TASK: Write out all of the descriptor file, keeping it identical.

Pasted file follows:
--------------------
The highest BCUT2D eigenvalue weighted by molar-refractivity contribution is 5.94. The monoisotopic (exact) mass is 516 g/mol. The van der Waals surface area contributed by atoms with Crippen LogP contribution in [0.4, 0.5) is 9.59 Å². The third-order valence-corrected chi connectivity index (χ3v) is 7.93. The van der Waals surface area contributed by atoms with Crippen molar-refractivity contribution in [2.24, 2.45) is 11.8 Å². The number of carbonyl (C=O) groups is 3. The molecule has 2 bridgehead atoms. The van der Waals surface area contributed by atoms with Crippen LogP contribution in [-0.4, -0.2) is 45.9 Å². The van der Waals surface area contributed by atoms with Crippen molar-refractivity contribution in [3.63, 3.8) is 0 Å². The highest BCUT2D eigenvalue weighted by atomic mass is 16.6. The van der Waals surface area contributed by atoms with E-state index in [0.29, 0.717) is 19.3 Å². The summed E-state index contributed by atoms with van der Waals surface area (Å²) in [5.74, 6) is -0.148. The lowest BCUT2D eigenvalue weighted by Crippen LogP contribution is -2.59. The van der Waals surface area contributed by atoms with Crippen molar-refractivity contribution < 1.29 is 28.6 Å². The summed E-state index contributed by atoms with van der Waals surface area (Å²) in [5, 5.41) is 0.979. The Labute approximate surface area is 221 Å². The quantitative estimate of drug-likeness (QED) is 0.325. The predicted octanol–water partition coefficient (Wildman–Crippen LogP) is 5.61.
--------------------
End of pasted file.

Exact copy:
The highest BCUT2D eigenvalue weighted by molar-refractivity contribution is 5.94. The monoisotopic (exact) mass is 516 g/mol. The van der Waals surface area contributed by atoms with Crippen LogP contribution in [0.4, 0.5) is 9.59 Å². The third-order valence-corrected chi connectivity index (χ3v) is 7.93. The van der Waals surface area contributed by atoms with Crippen molar-refractivity contribution in [2.24, 2.45) is 11.8 Å². The number of carbonyl (C=O) groups is 3. The molecule has 2 bridgehead atoms. The van der Waals surface area contributed by atoms with Crippen LogP contribution in [-0.4, -0.2) is 45.9 Å². The van der Waals surface area contributed by atoms with Crippen molar-refractivity contribution in [3.63, 3.8) is 0 Å². The highest BCUT2D eigenvalue weighted by atomic mass is 16.6. The van der Waals surface area contributed by atoms with E-state index in [0.29, 0.717) is 19.3 Å². The summed E-state index contributed by atoms with van der Waals surface area (Å²) in [5.74, 6) is -0.148. The lowest BCUT2D eigenvalue weighted by Crippen LogP contribution is -2.59. The van der Waals surface area contributed by atoms with Crippen molar-refractivity contribution < 1.29 is 28.6 Å². The summed E-state index contributed by atoms with van der Waals surface area (Å²) in [5, 5.41) is 0.979. The Labute approximate surface area is 221 Å². The quantitative estimate of drug-likeness (QED) is 0.325. The predicted octanol–water partition coefficient (Wildman–Crippen LogP) is 5.61.